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16 September 2009

A Brief Biography: Sheila Thornton

Sheila Thornton is an artist living in Los Angeles, CA. She earned her BFA in industrial design at the Columbus College of Art and Design in 2000. Since then, she has spent half of the last 9 years traveling in various parts of Europe, Africa, North and Central America, and Asia, always with a sketchbook or paint set at hand. Presently, Sheila is planning her next trip to Alaska in the fall.

Sheila has agreed to a few questions about her travel painting and below are her answers.

A Question and Answer with Sheila Thornton

What mediums do you take when you travel? Oils, watercolors, pastels, etc.? What equipment do you bring?

I usually stick to pencil, ink, watercolor, oils, and/or water soluble oils. There are four 'kits' that I take with me, in any combination, depending on where I am going and how long I plan to stay.

The first kit is what I carry with me in my purse everywhere I go. It consists of: a mechanical pencil, water brush, eraser, fountain pen with water soluble brown ink, and a small sketchbook. This allows me to quickly sketch with pencil, refine the image with the brown ink, and quickly brush in values with the water brush. Then after a few minutes, I can go back and erase any unwanted pencil once it has dried.

The second kit I will take in addition to the first kit for shorter trips lasting 1-2 weeks or less. It includes a small watercolor set, permanent fine line markers, a 6" x 8" sketchbook with thicker paper, and a blue 'shop' paper towel. Now I can add washes of color to my drawings done with pencil, fine line marker, or the water soluble ink.

The third kit is for when I plan on working outside in oils, making small 6" x 8" sketches. This is usually for domestic travel, since it is worrisome to fly internationally with oil paints. These paintings take anywhere from 1-3 hours to complete, so this trip will likely be specifically for doing several oil sketches. This is when I take my wonderful 'Belly River' Alla Prima Pochade box, lightweight tripod, 'survival items', and oil set, all contained in a small backpack. The oil set consists of oil paint, brushes, panels, Gamsol in a jar, paper towels, and a few plastic grocery bags for garbage and anything leaky. The 'survival items' include: a hat, sunglasses, sunscreen, insect repellent, water bottle, snacks, and iPod.

The fourth kit is what I take for international travel, and is what I took with me to the Philippines. It includes a handmade cardboard pochade box with wet-panel carrier, a small set of water-miscible oils, a plastic water jar, brushes, a painting rag, and gessoed cardboard panels. This set is lightweight, ideal for backpacking, and best of all, everything fits inside the box and weighs less than 5 pounds!

What preparations do you make for a trip?
For my international backpacking trips, usually just book my flight online, arrange for any visas, and book my first night's stay. I'll read about and study the countries to have an idea of the places I'd like to go and paint, but for me, independent travel is about flexibility and freedom, so I don't plan a schedule. I enjoy learning about a place and it's people and painting is a fulfilling way to engage in this wonderful process.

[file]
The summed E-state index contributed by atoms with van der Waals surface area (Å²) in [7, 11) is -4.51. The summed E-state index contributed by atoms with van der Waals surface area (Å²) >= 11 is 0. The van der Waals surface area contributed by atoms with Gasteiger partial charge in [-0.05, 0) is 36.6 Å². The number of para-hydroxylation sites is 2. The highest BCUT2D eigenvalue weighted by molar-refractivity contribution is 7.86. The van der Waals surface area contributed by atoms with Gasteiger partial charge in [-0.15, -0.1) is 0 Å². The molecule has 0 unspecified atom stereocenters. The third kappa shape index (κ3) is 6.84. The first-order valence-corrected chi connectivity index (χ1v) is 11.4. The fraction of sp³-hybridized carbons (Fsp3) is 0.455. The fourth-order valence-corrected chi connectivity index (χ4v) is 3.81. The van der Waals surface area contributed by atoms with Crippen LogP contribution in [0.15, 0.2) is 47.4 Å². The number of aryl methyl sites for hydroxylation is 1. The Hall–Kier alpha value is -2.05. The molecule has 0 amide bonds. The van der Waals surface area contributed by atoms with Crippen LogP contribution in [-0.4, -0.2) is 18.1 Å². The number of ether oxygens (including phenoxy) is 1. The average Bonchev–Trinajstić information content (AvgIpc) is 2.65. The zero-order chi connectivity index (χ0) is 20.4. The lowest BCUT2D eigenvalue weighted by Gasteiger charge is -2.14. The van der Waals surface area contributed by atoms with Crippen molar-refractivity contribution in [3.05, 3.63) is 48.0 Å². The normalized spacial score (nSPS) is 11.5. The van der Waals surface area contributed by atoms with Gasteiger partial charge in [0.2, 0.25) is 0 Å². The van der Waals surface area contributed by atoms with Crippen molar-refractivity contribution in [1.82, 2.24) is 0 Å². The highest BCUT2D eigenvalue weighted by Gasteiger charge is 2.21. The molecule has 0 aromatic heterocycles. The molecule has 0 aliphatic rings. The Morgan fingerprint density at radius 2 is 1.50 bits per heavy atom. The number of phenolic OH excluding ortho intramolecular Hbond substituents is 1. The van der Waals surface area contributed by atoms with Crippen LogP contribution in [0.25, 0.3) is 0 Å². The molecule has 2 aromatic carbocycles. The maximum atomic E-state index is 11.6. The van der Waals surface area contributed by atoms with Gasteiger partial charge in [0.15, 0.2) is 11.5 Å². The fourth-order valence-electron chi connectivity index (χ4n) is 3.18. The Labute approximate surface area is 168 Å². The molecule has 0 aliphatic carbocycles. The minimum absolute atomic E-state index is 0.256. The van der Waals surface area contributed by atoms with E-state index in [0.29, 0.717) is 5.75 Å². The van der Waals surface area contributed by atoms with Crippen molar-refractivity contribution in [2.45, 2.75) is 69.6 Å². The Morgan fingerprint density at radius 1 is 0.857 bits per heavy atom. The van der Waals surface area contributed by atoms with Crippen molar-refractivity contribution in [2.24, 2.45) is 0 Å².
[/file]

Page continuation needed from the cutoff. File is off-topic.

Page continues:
What are your favorite subjects to paint when traveling? What is the most difficult subject you have painted?
People are my favorite subject to paint. But while traveling, I enjoy painting landscapes more because it captures the sense of the place, and it is fun to get lost and explore! People are the most difficult to paint because it is unusual to find someone willing to sit long enough to paint them.

Has travel painting presented you with any particular troubles in regard to painting itself, whether it be completion, interruptions, finding materials, etc?
I'm usually good about finishing paintings, even if they are done quickly. And, I haven't had any problems finding materials because I take everything I need with me.

Sometimes it can be irritating if people want to talk to you excessively while you are painting. Or when throngs of kids crowd so close, you can't move your arms to paint! But those are of little concern in comparison to the excitement of painting. If I get too distracted, I quickly finish up and move on. There's no point in struggling with a situation, as this will show up in the painting!

The weather sometimes pose challenges. I've had a few paintings disintegrate on me, when monsoon rains began and dissolved the water soluble oils I had just painted. Also, strong wind and cold weather can cut short a day of outdoor painting. And probably one of the biggest nuisances for me in tropical climates is mosquitoes!
What are the major differences for you between studio painting and painting in open air?
With studio painting, I have all the comforts of home, control over working conditions, and a virtually limitless time frame for painting. Since I prefer to work from life, I generally will work on still life and portraiture in the studio, which is slower paced and meditative. With painting outside, there are many variables, such as the changing light, weather, and movement of people and things. For me, this makes painting out of doors a fast and engaging activity, full of possibilities.

Because of your Filipino ancestry did your experience remarkably differ when you began to paint in the Philippines for the first time compared to other places?
Yes, there was definitely a sentimental feeling I had while painting in the Philippines. Since it is my mother's homeland, and I have such a vast amount of family there, I never know who I could be related to, so I pretend they are all relatives, which makes it that much nicer.

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